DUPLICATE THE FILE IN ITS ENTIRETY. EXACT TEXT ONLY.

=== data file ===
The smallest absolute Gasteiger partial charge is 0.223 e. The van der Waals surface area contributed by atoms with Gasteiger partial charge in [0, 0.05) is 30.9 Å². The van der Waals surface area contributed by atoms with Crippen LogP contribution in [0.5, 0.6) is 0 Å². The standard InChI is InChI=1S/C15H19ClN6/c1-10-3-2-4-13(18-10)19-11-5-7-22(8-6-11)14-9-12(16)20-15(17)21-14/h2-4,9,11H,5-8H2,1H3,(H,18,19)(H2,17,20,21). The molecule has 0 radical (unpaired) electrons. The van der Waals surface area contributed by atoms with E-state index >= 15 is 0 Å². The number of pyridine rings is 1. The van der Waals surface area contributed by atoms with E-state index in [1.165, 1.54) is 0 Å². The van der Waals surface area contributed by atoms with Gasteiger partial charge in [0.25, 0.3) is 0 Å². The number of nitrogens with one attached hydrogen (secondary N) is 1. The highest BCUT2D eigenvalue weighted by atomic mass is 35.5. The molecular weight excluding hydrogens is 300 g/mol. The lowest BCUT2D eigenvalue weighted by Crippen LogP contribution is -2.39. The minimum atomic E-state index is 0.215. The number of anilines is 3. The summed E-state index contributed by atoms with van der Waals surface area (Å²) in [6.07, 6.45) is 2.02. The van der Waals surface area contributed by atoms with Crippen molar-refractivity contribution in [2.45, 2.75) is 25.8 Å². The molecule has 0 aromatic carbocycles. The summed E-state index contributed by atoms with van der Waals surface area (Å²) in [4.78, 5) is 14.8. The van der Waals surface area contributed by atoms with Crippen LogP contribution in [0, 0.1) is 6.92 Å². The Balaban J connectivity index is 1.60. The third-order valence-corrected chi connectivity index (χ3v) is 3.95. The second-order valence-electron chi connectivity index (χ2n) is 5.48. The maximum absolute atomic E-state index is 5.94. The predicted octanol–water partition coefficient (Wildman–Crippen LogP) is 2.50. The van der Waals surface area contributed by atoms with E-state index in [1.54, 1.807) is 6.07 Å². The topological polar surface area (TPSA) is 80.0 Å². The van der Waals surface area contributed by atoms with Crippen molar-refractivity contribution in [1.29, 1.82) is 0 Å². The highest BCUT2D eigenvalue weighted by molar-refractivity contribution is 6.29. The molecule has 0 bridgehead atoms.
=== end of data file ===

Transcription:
The smallest absolute Gasteiger partial charge is 0.223 e. The van der Waals surface area contributed by atoms with Gasteiger partial charge in [0, 0.05) is 30.9 Å². The van der Waals surface area contributed by atoms with Crippen LogP contribution in [0.5, 0.6) is 0 Å². The standard InChI is InChI=1S/C15H19ClN6/c1-10-3-2-4-13(18-10)19-11-5-7-22(8-6-11)14-9-12(16)20-15(17)21-14/h2-4,9,11H,5-8H2,1H3,(H,18,19)(H2,17,20,21). The molecule has 0 radical (unpaired) electrons. The van der Waals surface area contributed by atoms with E-state index >= 15 is 0 Å². The number of pyridine rings is 1. The van der Waals surface area contributed by atoms with E-state index in [1.165, 1.54) is 0 Å². The van der Waals surface area contributed by atoms with Gasteiger partial charge in [0.25, 0.3) is 0 Å². The number of nitrogens with one attached hydrogen (secondary N) is 1. The highest BCUT2D eigenvalue weighted by atomic mass is 35.5. The molecular weight excluding hydrogens is 300 g/mol. The lowest BCUT2D eigenvalue weighted by Crippen LogP contribution is -2.39. The minimum atomic E-state index is 0.215. The number of anilines is 3. The summed E-state index contributed by atoms with van der Waals surface area (Å²) in [6.07, 6.45) is 2.02. The van der Waals surface area contributed by atoms with Crippen molar-refractivity contribution in [2.45, 2.75) is 25.8 Å². The molecule has 0 aromatic carbocycles. The summed E-state index contributed by atoms with van der Waals surface area (Å²) in [4.78, 5) is 14.8. The van der Waals surface area contributed by atoms with Crippen LogP contribution in [0, 0.1) is 6.92 Å². The Balaban J connectivity index is 1.60. The third-order valence-corrected chi connectivity index (χ3v) is 3.95. The second-order valence-electron chi connectivity index (χ2n) is 5.48. The maximum absolute atomic E-state index is 5.94. The predicted octanol–water partition coefficient (Wildman–Crippen LogP) is 2.50. The van der Waals surface area contributed by atoms with E-state index in [1.54, 1.807) is 6.07 Å². The topological polar surface area (TPSA) is 80.0 Å². The van der Waals surface area contributed by atoms with Crippen molar-refractivity contribution in [1.29, 1.82) is 0 Å². The highest BCUT2D eigenvalue weighted by molar-refractivity contribution is 6.29. The molecule has 0 bridgehead atoms.